Imagine the following situation: A woman suddenly goes missing, and her boyfriend becomes desperate to find her. Eventually, he calls the police. But the police, unable to find the woman or generate any real leads, eventually put the boyfriend under suspicion and start investigating him.
As much as it may sound like it, this is not a capsule summary of the movie “Gone Girl.” This actually happened.
A woman named Denise Huskins once disappeared in just this way, and her boyfriend, Aaron Quinn, really was wrongly placed under suspicion by the police.
Gone Girl Becomes Reality
Quinn and Huskins were living together in Valejo, California, and like many couples, they faced some relationship troubles.
Quinn had been betrayed by an ex-fiancé in the past, and so had trust issues. The couple was working to navigate this delicate situation and find a way to make things work.
Then, on the night of March 22, 2015, a man broke into Quinn’s home in the dead of night and kidnapped Huskins. As the couple later told ABC’s 20/20 when it aired an episode about this incident on June 4, this was all a robbery gone wrong.
The couple had been awoken at 3 a.m., wearing duct-taped goggles to block their vision and with headphones on their heads playing them a pre-recorded message. The message informed them that they were being robbed and urged them to co-operate. Eventually, though, the robbers realized that they were in the wrong house.
They had actually intended to kidnap Quinn’s ex-fiancé. But because Huskins bore a striking resemblance to her, they got confused.
Despite this, the kidnappers decided to take Huskins anyway and hold her for ransom. The couple was drugged, and after Huskins was taken, Quinn was given specific instructions for the next 48 hours. If he didn’t follow them or if he contacted the police, Huskins would be killed.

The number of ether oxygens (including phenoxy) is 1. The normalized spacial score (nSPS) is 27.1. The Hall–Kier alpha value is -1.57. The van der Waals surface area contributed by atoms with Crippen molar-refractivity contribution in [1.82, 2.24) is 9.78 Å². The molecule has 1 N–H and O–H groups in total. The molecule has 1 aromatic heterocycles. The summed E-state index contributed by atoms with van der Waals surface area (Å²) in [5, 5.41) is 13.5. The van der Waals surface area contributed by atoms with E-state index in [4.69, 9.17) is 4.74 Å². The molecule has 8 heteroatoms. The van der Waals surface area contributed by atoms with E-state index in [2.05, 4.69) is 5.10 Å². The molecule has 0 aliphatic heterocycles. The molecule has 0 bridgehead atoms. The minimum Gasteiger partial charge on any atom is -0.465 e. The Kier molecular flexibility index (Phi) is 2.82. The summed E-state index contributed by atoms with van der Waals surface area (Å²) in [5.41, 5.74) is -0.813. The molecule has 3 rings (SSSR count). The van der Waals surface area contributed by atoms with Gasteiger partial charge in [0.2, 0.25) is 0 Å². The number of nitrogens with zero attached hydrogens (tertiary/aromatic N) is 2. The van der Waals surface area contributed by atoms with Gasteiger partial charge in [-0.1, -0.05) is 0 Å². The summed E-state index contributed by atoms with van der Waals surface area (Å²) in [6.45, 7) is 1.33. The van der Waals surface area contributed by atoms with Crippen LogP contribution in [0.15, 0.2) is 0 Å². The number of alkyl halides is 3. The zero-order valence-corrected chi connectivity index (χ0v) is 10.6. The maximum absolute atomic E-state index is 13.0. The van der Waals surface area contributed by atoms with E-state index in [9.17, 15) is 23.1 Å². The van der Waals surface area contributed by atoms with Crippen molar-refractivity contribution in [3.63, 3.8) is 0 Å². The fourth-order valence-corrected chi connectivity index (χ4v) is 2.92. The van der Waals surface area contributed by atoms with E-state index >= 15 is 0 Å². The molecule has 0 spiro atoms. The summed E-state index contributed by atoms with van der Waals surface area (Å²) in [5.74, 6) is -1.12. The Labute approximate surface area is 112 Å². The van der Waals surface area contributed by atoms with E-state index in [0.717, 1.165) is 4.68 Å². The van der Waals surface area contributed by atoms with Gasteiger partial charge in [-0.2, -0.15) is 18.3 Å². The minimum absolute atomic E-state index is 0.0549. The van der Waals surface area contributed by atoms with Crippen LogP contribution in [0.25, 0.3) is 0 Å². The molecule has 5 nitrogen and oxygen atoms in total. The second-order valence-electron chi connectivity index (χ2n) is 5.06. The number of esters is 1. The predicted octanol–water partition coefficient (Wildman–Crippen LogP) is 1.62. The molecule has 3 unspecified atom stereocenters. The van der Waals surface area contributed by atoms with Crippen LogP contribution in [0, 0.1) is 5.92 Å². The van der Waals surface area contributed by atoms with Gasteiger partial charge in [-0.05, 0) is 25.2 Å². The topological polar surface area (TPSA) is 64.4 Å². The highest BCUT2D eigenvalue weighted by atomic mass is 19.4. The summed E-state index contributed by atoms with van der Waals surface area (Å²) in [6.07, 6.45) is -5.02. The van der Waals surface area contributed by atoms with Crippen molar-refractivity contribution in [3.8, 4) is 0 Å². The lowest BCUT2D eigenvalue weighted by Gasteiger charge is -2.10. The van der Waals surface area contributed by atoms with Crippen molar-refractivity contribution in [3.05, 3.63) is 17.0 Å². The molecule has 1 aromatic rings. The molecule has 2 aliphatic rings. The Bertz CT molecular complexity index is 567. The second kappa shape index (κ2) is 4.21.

Quinn’s brother was an FBI agent. Seeking his advice, Quinn was told to call the police anyway. But when the police arrived, they too began noticing the affinities between this case and that of the movie Gone Girl. After all, the movie had only recently been released back then and was still fresh in people’s minds. And so, Quinn was arrested, and the couple was accused by police of orchestrating a hoax.
Forty-eight hours after being taken, however, Huskins was released. Instead of helping her find who had taken her, or even allowing her to see her boyfriend, the police only added to the difficulty of her ordeal by subjecting her to an interrogation. Because the kidnapper was still on the loose, Huskins had been afraid to tell police two important details: that her captor had raped her and that he had a military background.
As luck would have it, though, a similar robbery to the one that Huskins and Quinn experienced occurred sometime later. This time, however, the couple had put up a real fight, and the culprit ended up losing his phone and being forced to flee. That phone was then traced to one Matthew Muller, a marine who had gone to Harvard Law School.
Muller was finally arrested, but Huskins and Quinn did not receive an apology from the Valejo Police Department until 20/20 finally publicized their story.
The couple is now married and has a daughter.